U.S. stocks closed about 1 percent higher on Thursday, with the Nasdaq topping its intraday high from March 2000. The Fed’s dovish statement from Wednesday afternoon boosted investor sentiment amid the Greece debt talks. (Tweet This)
There’s “confidence the Fed is not going to be moving aggressively,” said Robert Pavlik, chief market strategist at Boston Private Wealth. He said without the Greek overhang, “I think the markets do even better.”
The Nasdaq Composite gained more than 1 percent to end above its closing high set in late May and its all-time record high of 5,132.52 set in intraday trade on March 10, 2000, during the tech bubble.
However, the Nasdaq 100 did not reach records and remains about 6 percent off its record, set in March 2000.
“I think (the Nasdaq high) is interesting but nothing that folks are going crazy over,” said JJ Kinahan, chief strategist at TD Ameritrade. “They have benefited greatly from the Information Technology area and the Consumer Discretionary areas of the Nasdaq 100 as both have performed well over the last year.The market has benefited also from a few days of risk avoidance going in to the Fed.”
Stocks briefly trimmed gains in early afternoon trade on discouraging news out of the negotiations in Europe. Greece and its creditors failed to reach a cash-for-reforms deal on Thursday during a euro group meeting of regional finance ministers. As a result, European Council President Donald Tusk said euro zone leaders will meet to discuss the impasse on Monday.
European Union diplomats also dismissed a German newspaper report that indicated Greece’s aid would be extended.
The country is set to default on a 1.5 billion euro ($1.7 billion) debt repayment to the International Monetary Fund on June 30 unless it receives fresh funding from its creditors—the European Union, the International Monetary Fund and the European Central Bank. IMF Managing Director Christine Lagarde said on Thursday in a Reuters report that there is no possibility of delaying that deadline.
European stocks turned higher in the close on earlier hopes of a deal, with the DAX up more than 1 percent after initial losses. Greece’s ATHEX Composite ended mildly higher.
U.S. stocks closed modestly higher on Wednesday after the U.S. Federal Reserve left interest rates at zero and said the country’s economy was likely to be strong enough to withstand a rate hike this year.
“People were concerned if the Fed would be more hawkish. That shift did not occur and that gave relief,” said Adam Sarhan, CEO of Sarhan Capital.
Investors also eyed the weaker dollar, which held lower after hitting a 1-month low on the Fed statement. The euro held near $1.14, while the yen was stronger against the dollar around 123 yen.
“The main catalyst was what the Fed said yesterday. That sent the dollar lower (despite) Greece on the brink of defaulting,” said Peter Cardillo, chief market economist at Rockwell Global Capital.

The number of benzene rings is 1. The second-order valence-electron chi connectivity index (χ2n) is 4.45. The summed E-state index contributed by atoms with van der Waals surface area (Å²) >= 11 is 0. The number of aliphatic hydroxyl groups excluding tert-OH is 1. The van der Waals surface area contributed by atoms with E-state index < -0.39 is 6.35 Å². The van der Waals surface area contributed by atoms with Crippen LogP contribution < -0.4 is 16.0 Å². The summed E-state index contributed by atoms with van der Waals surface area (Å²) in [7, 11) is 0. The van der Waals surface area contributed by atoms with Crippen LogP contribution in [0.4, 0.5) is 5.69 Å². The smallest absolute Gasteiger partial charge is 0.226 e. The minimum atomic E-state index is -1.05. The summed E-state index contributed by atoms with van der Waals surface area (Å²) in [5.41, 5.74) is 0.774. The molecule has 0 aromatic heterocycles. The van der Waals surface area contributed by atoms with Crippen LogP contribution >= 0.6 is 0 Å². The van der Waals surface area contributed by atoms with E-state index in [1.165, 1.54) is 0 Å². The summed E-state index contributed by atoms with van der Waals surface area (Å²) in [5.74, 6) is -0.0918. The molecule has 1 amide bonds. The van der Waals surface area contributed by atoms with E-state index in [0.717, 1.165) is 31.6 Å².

Analysts also noted positioning ahead of quarterly options expiration on Friday.
The Dow Jones industrial average traded about 215 points higher, off earlier gains of 238 points.
The Dow transports rose more than 1.5 percent, led by Alaska Air. Southwest Airlines was the only laggard, trading more than 1 percent lower on a downgrade from Barclays.
Fitness wearables maker Fitbit closed 48.95 percent higher in its market debut, the eighth best so far this year. The stock was the fourth most active stock on the New York Stock Exchange in Thursday’s trade.
“In the absence of Greece overhanging this market was pretty much about what it heard (from the Fed) yesterday,” said Art Hogan, chief market strategist at Wunderlich Securities.
Bond yields edged higher as traders digested economic data that continued to indicate growth, with the U.S. 10-year Treasury yield near 2.37 after earlier falling below 2.3 percent. The 2-year yield traded near 0.64 percent
The May consumer price index (CPI) showed an increase of 0.4 percent, their largest increase in more than two years as gasoline prices surged.
“On balance, I didn’t think the number was that bad. Probably a little softer than the Fed would like to see,” said Marie Schofield, chief economist and senior portfolio manager at Columbia Threadneedle Investments.
Weekly jobless claims came in at 267,000 for a larger-than-expected decline.
“It does give investors confidence when you see numbers like this,” said Derek Gabrielsen, wealth advisor at Strategic Wealth Partners. “All in all, the jobless claims show strength in the jobs sector.”
The Philadelphia Fed index for June posted 15.2, above May’s read of 6.7. Leading indicators for May showed an increase of 0.7 percent.
The CBOE Volatility Index (VIX), widely considered the best gauge of fear in the market, traded near 13.
About two stocks advanced for every decliner on the New York Stock Exchange, with an exchange volume of 559 million and a composite volume of 2.8 billion in afternoon trade.
Crude oil futures settled up 53 cents to $60.45 a barrel on the New York Mercantile Exchange. Gold futures jumped $25.20 to settle at $1,202.00.
In corporate news, Oracle reported adjusted quarterly profit of 78 cents per share, 8 cents below Street forecasts. Revenue also missed estimates, with the software maker hurt by a stronger dollar. It did, however, see sales growth in its cloud-based offerings.
Apple is generating sizable profits from sales of Apple Watch bands, according to data seen by Reuters. Many buyers of the watch are buying more than one band, according to data provided by research firm Slice Intelligence.
Southwest Airlines—Barclays downgraded the airline’s stock to “underweight” from “overweight,” saying the stock is now trading at too large a premium to its peers.
—CNBC’s Peter Schacknow contributed to this report